Posted on: 28 April 2023Share
When you are considering obtaining your CPA license, you may have found that you not only have to pass the CPA exam, but you also have to apply for licensure. The laws governing eligibility for the exam and the licensure process vary by state. Understanding some of the guidelines that can change might help you decide which state you want to pursue your licensing in. Here's a look at some of the things that you need to understand.
One of the eligibility requirements to obtain a CPA license is a residency requirement. In some states, you must be a legal resident of the state before you can apply to the state board for CPA licensure. Some states waive this residency requirement or permit you to work across state lines, but it is important that you thoroughly understand the guidelines of what is permissible.
Although you can take the CPA exam after completing a bachelor's degree, some states may require more credit hours for you to obtain your license. Review your state's educational requirements, including the mandates about the educational institutions. Some credits may not be eligible if the institution does not hold proper accreditation.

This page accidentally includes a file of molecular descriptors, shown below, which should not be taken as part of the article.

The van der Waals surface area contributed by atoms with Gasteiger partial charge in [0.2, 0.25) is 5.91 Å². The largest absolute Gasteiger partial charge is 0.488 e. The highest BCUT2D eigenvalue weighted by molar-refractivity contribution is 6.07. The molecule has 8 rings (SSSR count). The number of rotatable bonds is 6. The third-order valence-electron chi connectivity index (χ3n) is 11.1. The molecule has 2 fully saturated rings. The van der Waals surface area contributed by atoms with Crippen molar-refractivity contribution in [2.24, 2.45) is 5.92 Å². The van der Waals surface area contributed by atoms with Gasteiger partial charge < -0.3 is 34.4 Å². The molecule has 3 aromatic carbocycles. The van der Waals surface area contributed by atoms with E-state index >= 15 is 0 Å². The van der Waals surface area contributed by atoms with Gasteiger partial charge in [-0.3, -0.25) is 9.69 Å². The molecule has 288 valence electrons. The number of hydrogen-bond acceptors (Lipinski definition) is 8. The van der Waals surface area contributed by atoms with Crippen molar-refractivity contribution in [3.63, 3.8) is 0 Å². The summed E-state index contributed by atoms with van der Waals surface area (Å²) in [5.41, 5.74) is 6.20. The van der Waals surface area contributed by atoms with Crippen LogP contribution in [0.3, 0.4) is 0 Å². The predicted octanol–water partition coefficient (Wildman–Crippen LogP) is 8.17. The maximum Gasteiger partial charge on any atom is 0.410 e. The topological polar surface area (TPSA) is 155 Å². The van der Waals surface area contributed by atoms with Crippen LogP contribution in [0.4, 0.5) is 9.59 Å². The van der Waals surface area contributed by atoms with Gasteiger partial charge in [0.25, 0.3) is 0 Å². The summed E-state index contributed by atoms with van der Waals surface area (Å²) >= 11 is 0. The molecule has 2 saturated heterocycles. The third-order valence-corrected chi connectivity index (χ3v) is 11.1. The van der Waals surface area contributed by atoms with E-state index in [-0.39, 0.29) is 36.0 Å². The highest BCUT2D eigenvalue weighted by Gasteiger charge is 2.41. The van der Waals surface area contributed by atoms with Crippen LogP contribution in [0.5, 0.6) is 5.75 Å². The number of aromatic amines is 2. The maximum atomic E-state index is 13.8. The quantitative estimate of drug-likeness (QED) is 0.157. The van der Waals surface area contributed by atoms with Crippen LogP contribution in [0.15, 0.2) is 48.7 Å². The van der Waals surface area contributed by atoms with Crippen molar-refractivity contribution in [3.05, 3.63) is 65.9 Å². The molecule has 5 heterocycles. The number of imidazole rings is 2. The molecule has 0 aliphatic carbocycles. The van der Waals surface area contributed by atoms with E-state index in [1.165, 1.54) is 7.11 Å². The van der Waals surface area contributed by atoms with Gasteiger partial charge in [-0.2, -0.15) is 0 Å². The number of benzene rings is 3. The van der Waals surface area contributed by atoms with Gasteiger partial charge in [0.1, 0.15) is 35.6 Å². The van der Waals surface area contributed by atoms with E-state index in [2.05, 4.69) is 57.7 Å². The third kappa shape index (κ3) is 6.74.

Another requirement for CPA licensure is work experience. The actual requirement varies by state, but most look for at least one year of public accounting work. You may still qualify if you work in a government accounting role, but your state may require that you hold the job longer. Explore your employment requirements, including the timeframe during which that work must be completed, so that you can be sure that you meet the minimums.
Because of the sensitive nature of a CPA's job, many states require CPA candidates to complete an ethics exam and review as part of the licensure process. If your state requires an ethics exam, you may have to take that before you can submit your license application.
Personal Character Testimony
In many states, references to your personal character may be a mandatory part of your application as well. You might have to ask several people you have worked with in the past, whether through employment or education, to provide testimony about your character to the licensing board.
Understanding your state's requirements is the first step toward completing your CPA licensing path. The more you know before you get started, the easier the process becomes.